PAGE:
Many conversations about the gospel with people who don’t believe will involve dealing with objections to the gospel message. You can answer these questions superficially or you can do the hard work of helping people to get to the root of their doubts. Every objection to the gospel involves some aspect of theology. If they object that hell is cruel, you’ll need to talk about the holiness and justice of God. If someone wants to know why he can’t just be a good person, you’ll have to explain the righteousness of Christ and salvation by faith alone. These are theological discussions, but they make a deep impact.
4. Studying theology led to my conversion
I was a youth pastor when I realized I needed to be saved. To make a long story short, I made a profession of faith at a youth camp in middle school, immediately ran back to the things of the world, and through a series of difficult events started going to church again. I fell in love with the Bible and was convinced I should be a pastor.
While I was a theology student at a Christian college and a youth pastor at a local church, I started to doubt the reality of my profession of faith. Through this, I started reading about sin, salvation by faith alone, election, and the new birth. I came under intense conviction and slowly realized that I had never been saved.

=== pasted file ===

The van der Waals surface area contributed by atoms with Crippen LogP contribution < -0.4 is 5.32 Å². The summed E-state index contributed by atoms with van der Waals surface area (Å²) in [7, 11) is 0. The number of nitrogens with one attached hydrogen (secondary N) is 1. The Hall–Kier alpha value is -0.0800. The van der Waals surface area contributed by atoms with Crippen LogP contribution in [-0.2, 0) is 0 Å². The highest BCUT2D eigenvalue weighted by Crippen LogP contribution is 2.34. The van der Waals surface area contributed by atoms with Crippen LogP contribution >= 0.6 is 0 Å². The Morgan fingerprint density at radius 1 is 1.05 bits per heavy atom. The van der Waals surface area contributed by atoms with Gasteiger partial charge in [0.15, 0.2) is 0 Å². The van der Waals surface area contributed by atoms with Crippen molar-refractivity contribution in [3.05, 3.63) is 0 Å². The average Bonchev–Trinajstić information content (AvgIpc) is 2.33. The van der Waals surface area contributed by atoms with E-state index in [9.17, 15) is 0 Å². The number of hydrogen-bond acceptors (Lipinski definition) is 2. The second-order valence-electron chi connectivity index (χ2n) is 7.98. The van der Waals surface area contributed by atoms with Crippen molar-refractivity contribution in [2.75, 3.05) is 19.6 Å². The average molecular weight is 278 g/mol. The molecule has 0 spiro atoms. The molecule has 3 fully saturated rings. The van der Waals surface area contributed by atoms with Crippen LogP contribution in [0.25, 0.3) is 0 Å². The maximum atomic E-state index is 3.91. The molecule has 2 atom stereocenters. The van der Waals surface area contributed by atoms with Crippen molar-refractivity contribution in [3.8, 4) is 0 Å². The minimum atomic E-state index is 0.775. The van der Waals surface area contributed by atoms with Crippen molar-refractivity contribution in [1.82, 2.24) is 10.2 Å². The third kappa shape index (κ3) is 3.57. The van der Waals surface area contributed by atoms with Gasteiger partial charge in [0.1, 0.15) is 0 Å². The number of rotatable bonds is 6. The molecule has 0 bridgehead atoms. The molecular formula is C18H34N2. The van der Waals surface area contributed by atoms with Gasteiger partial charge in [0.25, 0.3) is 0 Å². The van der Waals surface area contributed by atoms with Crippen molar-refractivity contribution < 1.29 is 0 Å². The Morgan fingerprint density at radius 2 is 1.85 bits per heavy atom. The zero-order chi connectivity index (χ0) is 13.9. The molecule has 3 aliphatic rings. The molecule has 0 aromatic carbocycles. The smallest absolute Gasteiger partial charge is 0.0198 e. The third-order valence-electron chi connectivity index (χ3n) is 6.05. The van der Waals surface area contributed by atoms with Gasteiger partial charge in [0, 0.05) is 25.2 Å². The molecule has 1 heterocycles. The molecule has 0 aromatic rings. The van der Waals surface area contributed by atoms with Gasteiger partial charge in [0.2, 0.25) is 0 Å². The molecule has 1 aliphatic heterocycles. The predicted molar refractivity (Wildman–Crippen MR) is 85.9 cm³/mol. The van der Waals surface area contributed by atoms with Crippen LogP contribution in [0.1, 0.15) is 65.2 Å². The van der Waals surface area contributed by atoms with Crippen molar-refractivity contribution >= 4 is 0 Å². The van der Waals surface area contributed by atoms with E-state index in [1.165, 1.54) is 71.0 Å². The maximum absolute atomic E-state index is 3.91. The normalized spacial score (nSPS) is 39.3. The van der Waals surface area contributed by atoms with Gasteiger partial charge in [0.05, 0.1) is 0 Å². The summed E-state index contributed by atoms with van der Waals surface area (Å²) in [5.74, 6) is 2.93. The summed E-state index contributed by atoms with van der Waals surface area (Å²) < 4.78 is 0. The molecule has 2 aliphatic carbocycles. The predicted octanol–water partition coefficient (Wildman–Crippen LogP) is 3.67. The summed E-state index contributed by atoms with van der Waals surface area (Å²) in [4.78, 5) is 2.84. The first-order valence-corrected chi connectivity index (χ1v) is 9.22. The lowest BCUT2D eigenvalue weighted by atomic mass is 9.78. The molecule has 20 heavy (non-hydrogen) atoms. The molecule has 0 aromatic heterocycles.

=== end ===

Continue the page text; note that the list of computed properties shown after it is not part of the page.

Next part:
The night it all came to a head, I asked myself what I would say to God if I stood before him on the last day. My answer started with everything I had tried to do in his name. In my heart, I realized my answer was rooted in a trust in my own righteousness and called upon Christ alone to save me.
Memorizing 2 Corinthians 5:17 and Ephesians 2:8-10 and thinking about important theological issues through the lens of my own crisis of faith led to my conversion. No one will ever convince me that theology is not important, soul-saving, or life-giving.
Theology is simply the way that we explain who God is, who we are, what is wrong with the world, what God has done to redeem us, and the future hope we look forward to. Studying and understanding theology will give every Christian a deeper love for God, a stronger walk with him, a greater love for the people around us, a stronger commitment to our local church, and an increased confidence in the message of the gospel as we talk to people who need to hear it.